The fact that John Yoo was the only Justice Department OLC official who was “read into” the surveillance program — even though he wasn’t the head of OLC at the time — has already been noted by others looking through the inspectors general report on the program released last week.
But one excerpt from the report is worth paying particular attention to, since it underlines the special role that Yoo came to play on the White House’s behalf.
Referring to Jay Bybee, who ran OLC at the time and therefore was Yoo’s supervisor, the report says:
Bybee described Yoo as “articulate and brilliant” and said he had a “golden resume” and was “very well connected” with officials in the White House. Bybee said that from these connections, in addition to Yoo’s scholarship in the area of executive authority during wartime, it was not surprising that Yoo “became the White House’s guy” on national security matters.
Still, that doesn’t mean it didn’t rankle Bybee that Yoo went behind his back. From the report:
Bybee told us that he was “surprised” and “a little disappointed” to learn through media accounts that Yoo had worked on the PSP without Bybee’s knowledge.
Where was the Attorney General here? The report states:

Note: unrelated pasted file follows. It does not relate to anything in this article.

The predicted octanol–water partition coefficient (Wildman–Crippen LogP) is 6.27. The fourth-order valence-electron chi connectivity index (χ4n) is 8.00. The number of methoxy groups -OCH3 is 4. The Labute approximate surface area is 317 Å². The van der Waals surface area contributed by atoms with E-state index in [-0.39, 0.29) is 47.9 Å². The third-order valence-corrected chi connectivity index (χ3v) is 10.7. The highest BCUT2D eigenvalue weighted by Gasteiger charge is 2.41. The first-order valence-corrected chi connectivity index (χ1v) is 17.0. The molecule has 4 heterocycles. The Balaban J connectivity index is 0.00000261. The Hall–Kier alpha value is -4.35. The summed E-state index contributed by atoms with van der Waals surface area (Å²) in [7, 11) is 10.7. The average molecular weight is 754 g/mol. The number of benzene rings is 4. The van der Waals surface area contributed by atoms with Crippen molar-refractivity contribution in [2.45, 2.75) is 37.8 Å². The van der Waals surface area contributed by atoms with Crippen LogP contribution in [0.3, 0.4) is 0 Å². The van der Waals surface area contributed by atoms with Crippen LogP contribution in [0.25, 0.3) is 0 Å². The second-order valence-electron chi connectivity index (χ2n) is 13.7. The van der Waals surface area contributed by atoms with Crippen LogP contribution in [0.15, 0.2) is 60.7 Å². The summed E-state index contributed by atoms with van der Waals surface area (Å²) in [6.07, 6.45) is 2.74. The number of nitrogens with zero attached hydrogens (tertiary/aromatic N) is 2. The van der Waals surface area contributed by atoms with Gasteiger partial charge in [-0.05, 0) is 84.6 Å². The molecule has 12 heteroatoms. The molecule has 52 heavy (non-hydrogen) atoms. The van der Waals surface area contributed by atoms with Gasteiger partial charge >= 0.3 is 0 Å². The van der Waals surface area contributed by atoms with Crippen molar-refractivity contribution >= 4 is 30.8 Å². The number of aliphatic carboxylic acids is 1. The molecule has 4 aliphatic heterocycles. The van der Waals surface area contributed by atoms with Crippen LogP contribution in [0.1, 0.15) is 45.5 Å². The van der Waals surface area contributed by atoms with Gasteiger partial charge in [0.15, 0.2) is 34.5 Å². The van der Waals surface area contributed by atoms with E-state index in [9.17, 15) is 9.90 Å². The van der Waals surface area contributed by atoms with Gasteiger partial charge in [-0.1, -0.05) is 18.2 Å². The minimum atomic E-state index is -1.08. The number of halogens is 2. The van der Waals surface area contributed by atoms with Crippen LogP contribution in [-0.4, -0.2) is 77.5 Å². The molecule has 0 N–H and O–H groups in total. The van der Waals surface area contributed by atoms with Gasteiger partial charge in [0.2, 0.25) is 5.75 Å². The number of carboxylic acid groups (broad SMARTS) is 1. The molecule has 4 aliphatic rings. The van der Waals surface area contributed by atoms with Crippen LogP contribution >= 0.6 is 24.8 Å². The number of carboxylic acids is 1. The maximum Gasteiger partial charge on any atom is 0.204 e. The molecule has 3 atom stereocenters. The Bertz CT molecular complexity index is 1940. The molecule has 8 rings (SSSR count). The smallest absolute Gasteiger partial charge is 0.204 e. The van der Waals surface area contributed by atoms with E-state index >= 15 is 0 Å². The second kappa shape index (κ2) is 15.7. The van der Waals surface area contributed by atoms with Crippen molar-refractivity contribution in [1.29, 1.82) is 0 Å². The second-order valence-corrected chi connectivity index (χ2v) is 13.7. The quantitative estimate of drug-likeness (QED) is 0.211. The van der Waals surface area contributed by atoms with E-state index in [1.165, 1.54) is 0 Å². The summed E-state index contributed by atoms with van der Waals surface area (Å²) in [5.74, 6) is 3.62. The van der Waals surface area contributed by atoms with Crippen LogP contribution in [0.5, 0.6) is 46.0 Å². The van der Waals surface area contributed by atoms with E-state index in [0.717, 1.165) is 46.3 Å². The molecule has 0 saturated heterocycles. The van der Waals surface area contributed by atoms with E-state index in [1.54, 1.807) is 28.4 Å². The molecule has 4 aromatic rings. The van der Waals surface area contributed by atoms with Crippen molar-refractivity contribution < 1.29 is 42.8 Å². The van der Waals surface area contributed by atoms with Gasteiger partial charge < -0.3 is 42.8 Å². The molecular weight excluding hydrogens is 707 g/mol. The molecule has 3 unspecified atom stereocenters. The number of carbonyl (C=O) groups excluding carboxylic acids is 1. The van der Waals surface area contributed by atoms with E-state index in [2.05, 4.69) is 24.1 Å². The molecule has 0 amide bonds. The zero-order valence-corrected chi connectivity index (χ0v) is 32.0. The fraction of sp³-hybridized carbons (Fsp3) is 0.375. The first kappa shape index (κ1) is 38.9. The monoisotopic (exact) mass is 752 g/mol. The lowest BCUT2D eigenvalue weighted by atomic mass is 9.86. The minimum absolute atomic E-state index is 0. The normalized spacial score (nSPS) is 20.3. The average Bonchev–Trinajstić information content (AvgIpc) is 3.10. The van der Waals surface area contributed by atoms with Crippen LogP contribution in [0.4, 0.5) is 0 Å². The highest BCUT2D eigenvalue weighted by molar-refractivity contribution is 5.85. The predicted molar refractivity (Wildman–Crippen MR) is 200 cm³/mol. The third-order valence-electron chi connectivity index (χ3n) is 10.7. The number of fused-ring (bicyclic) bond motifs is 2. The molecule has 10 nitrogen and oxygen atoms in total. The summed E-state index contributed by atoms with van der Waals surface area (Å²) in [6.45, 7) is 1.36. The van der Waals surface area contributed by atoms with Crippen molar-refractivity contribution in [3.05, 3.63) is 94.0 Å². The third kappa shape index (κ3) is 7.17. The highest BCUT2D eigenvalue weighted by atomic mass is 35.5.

The DOJ OIG was also unable to determine whether Attorney General Ashcroft was fully aware of the advice Yoo was providing directly to the White House about the PSP.
That’s because Ashcroft wouldn’t talk to the report’s authors.
Of course, as the report later notes:
Deficiencies in Yoo’s memorandum identified by his successors in the Office of Legal Counsel and Office of the Deputy Attorney General later became critical to DOJ’s decision to reassess the legality of the program in 2003.
So there you have it. We pretty much knew this story already: the White House used Yoo as its hand-picked provider of a legal rationale for the program, going behind the back of Yoo’s supervisor and perhaps even of the Attorney General himself. But Yoo’s reasoning was so shoddy and designed to give the White House what it was looking for — just as occurred on torture — that it was later substantially reassessed by his more critical-minded successors at OLC.
And as a final note, the report offers evidence that, when DOJ later developed some spine and, thanks to concerns about the program’s legality, refused to sign off on the reauthorization that the White House was seeking, it was Dick Cheney who suggested simply ignoring DOJ.
The report describes a meeting of White House officials:
It was then explained to the group that [Deputy Attorney General James] Comey “has problems” with some activities authorized under the program. Mueller’s notes state that Cheney suggested that “the president may have to reauthorize without the blessing of DOJ.”
And sure enough, that’s exactly what happened, nearly prompting much of the Justice Department’s leadership to resign.